Every one feels the need of living, of loving, of being happy. Announce, to one who believes himself to be at the point of death, that his life is to be prolonged, that the hour of death is delayed—announce to him, moreover, that he is going to be happier than he has ever been—and his heart will beat high with joy and hope. But to what end does the human heart thus instinctively aspire after happiness, if a breath suffices to scatter its aspirations?

Can anything be more agonizing that the idea that we are doomed to utter and absolute destruction, that our dearest affections, our intelligence, our knowledge so laboriously acquired, are all to be dissolved, thrown away, and lost forever? Why should we strive to become wiser or better? Why should we lay any restraint on our passions? Why should we weary ourselves with effort and study, if our exertions are to bear no fruit? If, erelong, perhaps tomorrow, all that we have done is to be of no further use to us? Were such really our doom, the lot of mankind would be a thousand times worse than that of the brutes; for the brute lives thoroughly in the present, in the gratification of its bodily appetites, with no torturing anxiety, no tormenting aspiration, to impair its enjoyment of the passing hour. But a secret and invincible intuition tells us that such cannot be our destiny.

2. The belief in annihilation necessarily leads a man to concentrate all his thoughts on his present life; for what, in fact, could be more illogical than to trouble ourselves about a future which we do not believe will have any existence? And as he whose attention is thus exclusively directed to his present life naturally places his own interest above that of others, this belief is the most powerful stimulant to selfishness, and he who holds it is perfectly consistent with himself in saying: “Let us get the greatest possible amount of enjoyment out of this world while we are in it; let us secure all the pleasures which the present can offer, seeing that, after death, everything will be over with us; and let us hasten to make sure of our own enjoyment, for we know not how long our life may last.” Such as one is, moreover, equally consistent in arriving at this further conclusion—most dangerous to the well being of society—“Let us make sure of our enjoyment, no matter by what means; let our motto be: ‘Each for himself;’ the good things of life are the prize of the most adroit.”

If some few are restrained, by respect for public opinion, from carrying out this program to its full extent, what restraint is there for those who stand in no such awe of their neighbors? Who regard human law as a tyranny that is exercised only over those who are sufficiently wanting in cleverness to bring themselves within its reach, and who consequently apply all their ingenuity to evading alike its requirements and its penalties? If any doctrine merits the qualifications of pernicious and anti-social, it is assuredly that of annihilation, because it destroys the sentiments of solidarity and fraternity, sole basis of the social relations.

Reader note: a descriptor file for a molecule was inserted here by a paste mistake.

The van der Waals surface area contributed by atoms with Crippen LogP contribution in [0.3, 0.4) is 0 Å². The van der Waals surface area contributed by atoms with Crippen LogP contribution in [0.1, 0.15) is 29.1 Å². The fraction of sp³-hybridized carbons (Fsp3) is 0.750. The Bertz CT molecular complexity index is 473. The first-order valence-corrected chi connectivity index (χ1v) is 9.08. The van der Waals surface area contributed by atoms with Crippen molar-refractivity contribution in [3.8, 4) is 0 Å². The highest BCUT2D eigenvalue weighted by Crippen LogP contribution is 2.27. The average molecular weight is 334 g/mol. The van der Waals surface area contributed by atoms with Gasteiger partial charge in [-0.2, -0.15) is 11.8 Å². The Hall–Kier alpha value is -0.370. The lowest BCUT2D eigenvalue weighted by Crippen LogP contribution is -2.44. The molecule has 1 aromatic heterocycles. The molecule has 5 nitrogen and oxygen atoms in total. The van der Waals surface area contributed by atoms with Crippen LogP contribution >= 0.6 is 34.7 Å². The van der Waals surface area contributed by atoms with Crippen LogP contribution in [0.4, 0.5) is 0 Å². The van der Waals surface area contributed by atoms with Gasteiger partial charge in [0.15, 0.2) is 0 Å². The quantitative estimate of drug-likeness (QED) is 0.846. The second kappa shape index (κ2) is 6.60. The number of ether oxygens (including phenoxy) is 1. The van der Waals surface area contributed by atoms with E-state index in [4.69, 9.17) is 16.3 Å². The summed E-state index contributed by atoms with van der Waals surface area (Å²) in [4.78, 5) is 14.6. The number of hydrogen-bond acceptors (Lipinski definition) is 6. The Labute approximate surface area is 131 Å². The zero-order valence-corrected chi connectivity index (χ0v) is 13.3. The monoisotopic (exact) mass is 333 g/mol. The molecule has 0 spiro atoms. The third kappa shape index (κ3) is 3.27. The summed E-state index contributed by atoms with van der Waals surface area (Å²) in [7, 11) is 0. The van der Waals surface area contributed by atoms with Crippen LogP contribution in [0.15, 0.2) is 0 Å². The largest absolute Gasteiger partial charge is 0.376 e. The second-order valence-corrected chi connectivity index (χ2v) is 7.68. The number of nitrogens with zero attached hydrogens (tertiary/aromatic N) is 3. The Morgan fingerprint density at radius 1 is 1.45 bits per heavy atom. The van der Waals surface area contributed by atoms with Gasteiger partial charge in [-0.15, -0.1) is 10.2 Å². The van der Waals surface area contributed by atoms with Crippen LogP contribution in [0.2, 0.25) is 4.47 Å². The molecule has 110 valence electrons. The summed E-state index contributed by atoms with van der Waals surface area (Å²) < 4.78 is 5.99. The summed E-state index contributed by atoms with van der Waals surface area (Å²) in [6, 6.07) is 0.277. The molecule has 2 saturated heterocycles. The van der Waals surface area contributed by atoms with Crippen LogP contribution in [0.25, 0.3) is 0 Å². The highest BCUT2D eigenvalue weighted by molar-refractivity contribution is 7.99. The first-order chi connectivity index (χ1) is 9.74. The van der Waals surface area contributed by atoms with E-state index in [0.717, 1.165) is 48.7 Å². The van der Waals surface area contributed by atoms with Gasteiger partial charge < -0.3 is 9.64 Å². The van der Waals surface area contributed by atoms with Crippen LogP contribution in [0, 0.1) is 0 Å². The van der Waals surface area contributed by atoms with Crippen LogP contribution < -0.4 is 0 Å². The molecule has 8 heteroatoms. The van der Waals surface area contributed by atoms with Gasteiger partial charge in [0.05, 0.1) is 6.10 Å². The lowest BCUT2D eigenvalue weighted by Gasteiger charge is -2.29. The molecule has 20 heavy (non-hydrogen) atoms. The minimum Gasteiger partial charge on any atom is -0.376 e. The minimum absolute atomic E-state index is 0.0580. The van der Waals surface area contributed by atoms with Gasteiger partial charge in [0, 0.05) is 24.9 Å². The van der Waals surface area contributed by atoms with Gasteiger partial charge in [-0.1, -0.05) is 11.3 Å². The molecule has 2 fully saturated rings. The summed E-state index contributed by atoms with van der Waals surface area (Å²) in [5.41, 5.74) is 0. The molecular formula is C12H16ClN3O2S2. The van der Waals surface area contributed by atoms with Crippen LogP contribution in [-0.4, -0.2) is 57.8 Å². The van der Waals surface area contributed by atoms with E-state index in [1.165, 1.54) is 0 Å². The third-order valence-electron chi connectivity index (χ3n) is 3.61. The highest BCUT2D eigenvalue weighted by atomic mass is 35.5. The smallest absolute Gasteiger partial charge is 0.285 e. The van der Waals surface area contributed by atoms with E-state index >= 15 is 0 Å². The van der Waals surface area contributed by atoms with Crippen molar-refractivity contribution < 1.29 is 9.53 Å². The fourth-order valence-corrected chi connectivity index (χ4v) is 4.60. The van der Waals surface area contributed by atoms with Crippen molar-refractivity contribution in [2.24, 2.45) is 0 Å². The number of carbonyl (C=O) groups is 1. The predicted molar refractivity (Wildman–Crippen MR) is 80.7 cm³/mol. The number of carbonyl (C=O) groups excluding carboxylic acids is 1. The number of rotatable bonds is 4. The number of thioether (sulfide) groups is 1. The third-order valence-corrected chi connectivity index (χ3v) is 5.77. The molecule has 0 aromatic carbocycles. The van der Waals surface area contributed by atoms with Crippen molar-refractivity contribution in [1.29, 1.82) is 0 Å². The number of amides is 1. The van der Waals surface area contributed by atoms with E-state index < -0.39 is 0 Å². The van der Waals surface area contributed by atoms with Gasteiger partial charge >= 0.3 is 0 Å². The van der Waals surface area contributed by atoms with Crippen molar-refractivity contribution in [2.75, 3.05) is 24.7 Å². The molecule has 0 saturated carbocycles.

3. Let us suppose an entire nation to have acquired, in some way or other, the certainty that, at the end of a week, a month, or a year, it will be utterly destroyed, that not a single individual of its people will be left alive, that they will all be utterly annihilated, and that not a trace of their existence will remain; what, in such a case, would be the line of conduct adopted, by the people thus doomed to a certain and foreseen destruction, during the short time which they would still have to exist? Would they labor for their moral improvement, or for their instruction? Would they continue to work for their living? Would they scrupulously respect the rights, the property, and the life, of their neighbors? Would they submit to the laws of their country, or to any ascendancy, even to that parental authority, the most legitimate of all? Would they recognize the existence of any duty? Assuredly not. Well, —the social ruin which we have imagined, by the way of illustration, as overtaking an entire nation, is being effected, individually, from day to day, by the doctrine of annihilation. If the practical consequences of this doctrine are not so disastrous to society as they might be, it is because, in the first place, there is, among the greater number of those whose vanity is flattered by the title of “free-thinker,” more of braggadocio than of absolute unbelief, more doubt than conviction, and more dread of annihilation than they care to show; and, in the second place, because those who really believe in annihilation are a very small minority, and are consequently influenced, in spite of themselves, by the contrary opinion, and held in check by the resistant forces of society and of the State: but, should absolute disbelief in a future existence ever be arrived at by the majority of mankind, the dissolution of society would necessarily follow. The propagation of the doctrine of annihilation would lead, inevitably, to this result.